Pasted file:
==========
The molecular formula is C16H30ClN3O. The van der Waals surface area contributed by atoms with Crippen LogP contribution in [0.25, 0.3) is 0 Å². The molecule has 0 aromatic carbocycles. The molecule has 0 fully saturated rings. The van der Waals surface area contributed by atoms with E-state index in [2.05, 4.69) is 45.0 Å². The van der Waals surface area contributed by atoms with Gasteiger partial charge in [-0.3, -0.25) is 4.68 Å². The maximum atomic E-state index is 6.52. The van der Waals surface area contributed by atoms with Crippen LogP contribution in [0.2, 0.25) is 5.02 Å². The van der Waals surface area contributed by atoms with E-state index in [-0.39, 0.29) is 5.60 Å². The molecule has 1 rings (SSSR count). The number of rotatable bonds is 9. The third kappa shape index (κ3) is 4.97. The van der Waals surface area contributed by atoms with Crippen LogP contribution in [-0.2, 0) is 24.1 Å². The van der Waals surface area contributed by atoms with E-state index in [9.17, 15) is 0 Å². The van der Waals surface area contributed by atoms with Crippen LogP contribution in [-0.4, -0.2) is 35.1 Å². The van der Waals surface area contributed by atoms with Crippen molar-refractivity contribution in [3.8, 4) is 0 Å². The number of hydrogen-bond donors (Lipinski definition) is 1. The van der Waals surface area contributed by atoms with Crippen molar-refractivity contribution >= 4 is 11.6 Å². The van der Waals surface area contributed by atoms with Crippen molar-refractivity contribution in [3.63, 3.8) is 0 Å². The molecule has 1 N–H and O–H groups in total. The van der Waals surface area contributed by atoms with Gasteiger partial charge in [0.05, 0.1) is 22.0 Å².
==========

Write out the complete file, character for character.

The molecular formula is C16H30ClN3O. The van der Waals surface area contributed by atoms with Crippen LogP contribution in [0.25, 0.3) is 0 Å². The molecule has 0 aromatic carbocycles. The molecule has 0 fully saturated rings. The van der Waals surface area contributed by atoms with E-state index in [2.05, 4.69) is 45.0 Å². The van der Waals surface area contributed by atoms with Gasteiger partial charge in [-0.3, -0.25) is 4.68 Å². The maximum atomic E-state index is 6.52. The van der Waals surface area contributed by atoms with Crippen LogP contribution in [0.2, 0.25) is 5.02 Å². The van der Waals surface area contributed by atoms with E-state index in [-0.39, 0.29) is 5.60 Å². The molecule has 1 rings (SSSR count). The number of rotatable bonds is 9. The third kappa shape index (κ3) is 4.97. The van der Waals surface area contributed by atoms with Crippen LogP contribution in [-0.2, 0) is 24.1 Å². The van der Waals surface area contributed by atoms with E-state index in [9.17, 15) is 0 Å². The van der Waals surface area contributed by atoms with Crippen LogP contribution in [-0.4, -0.2) is 35.1 Å². The van der Waals surface area contributed by atoms with Crippen molar-refractivity contribution in [3.8, 4) is 0 Å². The number of hydrogen-bond donors (Lipinski definition) is 1. The van der Waals surface area contributed by atoms with Crippen molar-refractivity contribution >= 4 is 11.6 Å². The van der Waals surface area contributed by atoms with Crippen molar-refractivity contribution in [3.63, 3.8) is 0 Å². The molecule has 1 N–H and O–H groups in total. The van der Waals surface area contributed by atoms with Gasteiger partial charge in [0.05, 0.1) is 22.0 Å².